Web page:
0:05:00.1 Frank Rolfe: If you look at the value of the home near the mobile home park, let's say maybe beside it, and then you look at what the value is of that same home three blocks away, you'll see there's typically a price reduction of anywhere from 20% to 50% to have the right to be next to the Mobile Home Park. So people don't like the parks being near them. Not just the city, but the community at large. So what it means is if you wanna build something in any American city. Something that most people don't necessarily want. Your best shot you have of getting that permit is to replace a Mobile Home Park, because they'll do anything to get that park out of there. So that's pretty much how it works. So if I wanna go in and put in a high density apartment complex, and nowhere else in the city has it ever been approved, PNC says, "Nope, you can't build it anywhere, all the home owners come out in gusto at the city meetings and say, "No, we refuse. We do not want this thing in our neighborhood," so the Zoning or the city council turns it down. They won't do that on the Mobile Home Park.
They will do anything to get rid of the park. So it doesn't matter what you wanna do. If you're gonna be tearing down a Mobile Home Park to do it, you're gonna get the thumbs up from Zoning, from the council, and from all the neighbors at large. Now what impact will this have? The simple fact that Mobile Home Parks are well-built for redevelopment, people have keyed in on that, and now suddenly a whole lot of them are facing the wrecking ball and being built into new things. In fact the number one most popular use for the land the park was on is apartments, and why not, because apartments rent for an average of $2,000 a month and you can stack them two or three or four high, and the average mobile home lot rent in the US is only about $300 a month. So of course, it'll make infinite sense to build those apartments on that land. But what does it mean for the parks that aren't redeveloped, how will this trend impact those?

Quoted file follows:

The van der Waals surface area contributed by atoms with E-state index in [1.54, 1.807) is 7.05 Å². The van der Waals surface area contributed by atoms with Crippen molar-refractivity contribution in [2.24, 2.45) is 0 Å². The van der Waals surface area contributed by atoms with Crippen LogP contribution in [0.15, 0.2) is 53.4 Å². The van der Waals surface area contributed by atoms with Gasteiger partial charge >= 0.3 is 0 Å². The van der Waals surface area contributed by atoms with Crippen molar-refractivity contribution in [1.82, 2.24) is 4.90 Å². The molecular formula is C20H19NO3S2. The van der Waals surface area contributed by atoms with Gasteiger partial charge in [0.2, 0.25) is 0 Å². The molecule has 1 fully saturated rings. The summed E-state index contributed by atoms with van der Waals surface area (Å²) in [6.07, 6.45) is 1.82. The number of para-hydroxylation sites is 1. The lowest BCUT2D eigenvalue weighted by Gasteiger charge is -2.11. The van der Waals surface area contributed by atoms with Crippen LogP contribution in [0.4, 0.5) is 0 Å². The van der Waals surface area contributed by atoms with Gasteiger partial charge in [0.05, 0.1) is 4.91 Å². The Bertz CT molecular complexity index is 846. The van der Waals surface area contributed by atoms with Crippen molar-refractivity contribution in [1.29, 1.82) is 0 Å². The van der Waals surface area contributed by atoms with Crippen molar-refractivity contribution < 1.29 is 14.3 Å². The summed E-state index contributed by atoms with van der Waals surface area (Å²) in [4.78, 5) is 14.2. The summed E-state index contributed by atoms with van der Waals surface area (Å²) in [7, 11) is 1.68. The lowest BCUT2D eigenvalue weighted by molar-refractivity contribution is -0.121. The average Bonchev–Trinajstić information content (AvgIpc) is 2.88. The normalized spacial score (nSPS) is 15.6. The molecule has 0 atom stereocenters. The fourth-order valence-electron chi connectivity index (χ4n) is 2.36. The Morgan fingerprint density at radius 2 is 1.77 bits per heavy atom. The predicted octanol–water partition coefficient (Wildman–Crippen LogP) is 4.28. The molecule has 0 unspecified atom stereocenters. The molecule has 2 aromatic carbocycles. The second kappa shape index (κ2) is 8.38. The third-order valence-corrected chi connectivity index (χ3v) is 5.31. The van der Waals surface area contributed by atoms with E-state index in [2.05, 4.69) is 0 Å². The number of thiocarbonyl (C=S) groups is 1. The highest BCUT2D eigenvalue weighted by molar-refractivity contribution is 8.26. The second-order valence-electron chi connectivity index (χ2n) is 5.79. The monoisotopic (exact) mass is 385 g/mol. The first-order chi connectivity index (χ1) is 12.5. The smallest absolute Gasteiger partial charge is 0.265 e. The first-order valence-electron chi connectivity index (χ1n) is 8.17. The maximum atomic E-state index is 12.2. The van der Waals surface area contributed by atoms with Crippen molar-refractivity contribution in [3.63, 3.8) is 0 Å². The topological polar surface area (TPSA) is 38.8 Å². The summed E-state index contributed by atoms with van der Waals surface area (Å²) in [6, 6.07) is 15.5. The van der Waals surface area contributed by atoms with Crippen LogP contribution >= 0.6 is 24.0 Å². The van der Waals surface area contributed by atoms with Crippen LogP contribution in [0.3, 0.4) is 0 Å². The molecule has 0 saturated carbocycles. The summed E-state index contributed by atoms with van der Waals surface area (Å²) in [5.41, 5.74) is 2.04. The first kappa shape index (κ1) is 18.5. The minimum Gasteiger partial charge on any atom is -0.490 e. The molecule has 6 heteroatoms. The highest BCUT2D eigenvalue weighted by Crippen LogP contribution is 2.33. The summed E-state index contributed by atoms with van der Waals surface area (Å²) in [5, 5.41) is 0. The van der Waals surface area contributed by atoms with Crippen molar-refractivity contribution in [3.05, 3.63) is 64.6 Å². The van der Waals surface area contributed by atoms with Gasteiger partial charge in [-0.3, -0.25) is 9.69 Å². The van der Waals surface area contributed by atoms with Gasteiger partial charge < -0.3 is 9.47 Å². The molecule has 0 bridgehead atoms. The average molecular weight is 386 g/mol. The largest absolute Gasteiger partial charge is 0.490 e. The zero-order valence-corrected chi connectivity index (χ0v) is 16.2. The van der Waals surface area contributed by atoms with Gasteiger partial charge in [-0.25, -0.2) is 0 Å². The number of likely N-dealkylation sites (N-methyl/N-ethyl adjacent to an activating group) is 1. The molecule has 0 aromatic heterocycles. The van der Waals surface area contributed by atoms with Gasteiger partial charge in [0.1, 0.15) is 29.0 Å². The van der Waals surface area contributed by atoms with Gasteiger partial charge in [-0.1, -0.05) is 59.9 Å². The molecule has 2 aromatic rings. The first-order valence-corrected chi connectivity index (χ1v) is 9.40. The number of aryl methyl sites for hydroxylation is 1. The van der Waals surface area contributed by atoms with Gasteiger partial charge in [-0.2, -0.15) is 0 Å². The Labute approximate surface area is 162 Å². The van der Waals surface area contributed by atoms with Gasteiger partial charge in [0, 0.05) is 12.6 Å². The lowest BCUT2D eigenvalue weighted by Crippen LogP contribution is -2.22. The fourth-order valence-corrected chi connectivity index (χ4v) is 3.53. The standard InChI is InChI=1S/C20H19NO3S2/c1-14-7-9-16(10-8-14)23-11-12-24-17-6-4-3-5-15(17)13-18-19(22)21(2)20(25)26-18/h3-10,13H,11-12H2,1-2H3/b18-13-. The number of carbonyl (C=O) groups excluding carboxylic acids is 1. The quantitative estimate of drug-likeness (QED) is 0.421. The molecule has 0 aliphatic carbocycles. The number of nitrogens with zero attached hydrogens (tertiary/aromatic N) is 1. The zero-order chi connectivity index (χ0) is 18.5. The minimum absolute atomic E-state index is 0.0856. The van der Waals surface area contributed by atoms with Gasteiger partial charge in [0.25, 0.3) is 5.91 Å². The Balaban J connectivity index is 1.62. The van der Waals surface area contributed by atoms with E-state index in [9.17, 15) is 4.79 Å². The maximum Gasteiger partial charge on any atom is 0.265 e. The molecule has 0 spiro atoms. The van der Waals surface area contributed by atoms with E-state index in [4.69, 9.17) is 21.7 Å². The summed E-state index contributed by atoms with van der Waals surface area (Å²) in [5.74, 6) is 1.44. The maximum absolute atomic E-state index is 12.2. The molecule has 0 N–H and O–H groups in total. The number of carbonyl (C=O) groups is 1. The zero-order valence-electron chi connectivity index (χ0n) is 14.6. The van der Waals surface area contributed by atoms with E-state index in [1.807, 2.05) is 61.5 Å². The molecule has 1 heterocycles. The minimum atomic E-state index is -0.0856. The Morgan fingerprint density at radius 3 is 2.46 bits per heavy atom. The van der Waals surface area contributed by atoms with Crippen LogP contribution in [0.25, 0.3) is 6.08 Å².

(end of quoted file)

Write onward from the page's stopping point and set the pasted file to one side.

Well, first off, it's going to probably reverse a lot of the rent control discussion that you see going on in America right now, in our incredibly politically polarized country we live in. There are many groups who want to issue this narrative that basically landlords are evil and rents are evil, and therefore to combat the evil landlords we must adopt rent control. Well, when they see that rent control leads to development which it does, and that by blocking the ability to raise those lot rents up from those pitifully low current numbers of roughly $300 a month, back to where they need to be of five to $600 a month or more, that they're just basically signing the death warrant for that mobile home park and everyone's gonna go homeless. It's really going to rain on that parade.